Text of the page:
The differences and similarities between B2B (business to business) and B2C (business to consumers) marketing have been thoroughly and extensively discussed in the past. However, in the last few years, this topic became even more hotly debated in light of new social media tools available to marketers nowadays.
I’d like to take some time to examine some of those differences and similarities with the focus on B2B from the perspective of marketing in China.
The most often mentioned principal difference between B2C and B2B is the number of individual decision makers involved. In B2C case, it is most often just one person that you have to convince (sometimes two if you are selling your product/service to a household) while in B2B case it is most likely to be a group of decision makers. At least in theory, the final decision is made collectively by various department managers, engineers, executives and whoever else is on the approval list.
In China, B2B marketers often face a situation that, while a decision making process is still collective in theory, the final decision most likely to lie just with one individual. This person could be either a top executive or a business owner or, sometimes, a trusted employee or a subject matter expert.
Carefully preparing and presenting solid data backed by sound logic may be a great approach in the West but it may not work at all in China if the audience is not involved emotionally.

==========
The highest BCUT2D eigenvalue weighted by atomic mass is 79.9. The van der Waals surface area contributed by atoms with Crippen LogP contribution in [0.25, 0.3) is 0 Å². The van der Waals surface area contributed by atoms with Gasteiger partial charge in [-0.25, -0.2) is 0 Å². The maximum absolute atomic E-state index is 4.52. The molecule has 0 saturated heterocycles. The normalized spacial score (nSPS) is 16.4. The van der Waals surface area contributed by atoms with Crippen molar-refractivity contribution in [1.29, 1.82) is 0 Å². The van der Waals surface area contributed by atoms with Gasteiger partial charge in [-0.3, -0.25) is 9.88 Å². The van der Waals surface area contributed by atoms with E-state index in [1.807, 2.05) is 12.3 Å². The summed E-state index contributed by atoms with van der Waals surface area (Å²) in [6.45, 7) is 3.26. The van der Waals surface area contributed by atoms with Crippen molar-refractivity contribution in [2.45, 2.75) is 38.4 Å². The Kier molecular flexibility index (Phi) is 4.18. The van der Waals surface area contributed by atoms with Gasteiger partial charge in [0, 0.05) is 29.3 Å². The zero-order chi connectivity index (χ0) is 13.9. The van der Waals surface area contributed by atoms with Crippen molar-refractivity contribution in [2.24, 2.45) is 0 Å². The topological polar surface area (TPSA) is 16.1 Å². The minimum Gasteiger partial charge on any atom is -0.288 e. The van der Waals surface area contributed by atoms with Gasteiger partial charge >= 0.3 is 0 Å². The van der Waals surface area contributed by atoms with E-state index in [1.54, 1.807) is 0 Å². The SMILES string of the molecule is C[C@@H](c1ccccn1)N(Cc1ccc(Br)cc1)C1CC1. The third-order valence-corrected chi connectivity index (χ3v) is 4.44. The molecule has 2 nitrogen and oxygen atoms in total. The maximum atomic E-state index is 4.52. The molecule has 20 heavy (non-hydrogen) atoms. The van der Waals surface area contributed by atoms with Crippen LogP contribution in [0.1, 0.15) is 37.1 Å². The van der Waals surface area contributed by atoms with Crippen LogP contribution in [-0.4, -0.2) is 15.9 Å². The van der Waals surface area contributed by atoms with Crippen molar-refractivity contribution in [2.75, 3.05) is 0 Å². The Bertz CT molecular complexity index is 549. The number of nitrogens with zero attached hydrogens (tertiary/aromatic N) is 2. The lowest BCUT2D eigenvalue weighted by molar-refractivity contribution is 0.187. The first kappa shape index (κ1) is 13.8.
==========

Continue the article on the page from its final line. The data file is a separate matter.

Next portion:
Of course, this situation could happen anywhere in the world, however, it is most likely to be encountered in China and, in fact, is very common with more traditionally run businesses regardless of the size.
What it means to a marketer is that the effort of reaching and winning this individual (provided he/she has been correctly identified) can be achieved with B2C methods.
Emotional vs. Rational
Another classic difference in B2C vs. B2B marketing is importance of emotional vs. rational argument. Consumers are more likely to be influenced by emotional argument vs. traditional B2B process where rational argument takes precedence over emotion.
Once again, things turn out to be slightly different in China. The concept of “saving face”, that is so important in Asian cultures throughout the entire region, is a purely emotional construct that has very little to do with rationality. In fact, I have heard much more often from my local sales about the “feelings” of their buyers than about rational arguments that were put forward to make a sale.
At times, it was quite frustrating and I did ask myself on occasion: do they realize that it’s just a business and not a religion? Eventually, just like they say, you can’t change China, you just have to adapt. B2B marketing in China still involves high degree of emotional engagement that also makes it more adaptable to B2C methodology. Marketers that understand this concept and take advantage of it are those who prevail.
The last concept I’d like to mention is the selling process argument which states that the selling cycle is short in B2C vs. long and multilevel one in case of selling to businesses.
In China case, it mostly holds true but it is further complicated by higher degree of emotional involvement that marketers and sales people encounter at each step. Carefully preparing and presenting solid data backed by sound logic may be a great approach in the West but it may not work at all in China if the audience is not involved emotionally.
Building positive brand image in advance, finding ways to convey a strong and emotional message that speaks to the concepts of prestige and recognition so cherished by the Chinese, should all become critical engagement steps in your marketing efforts at all levels during the selling cycle.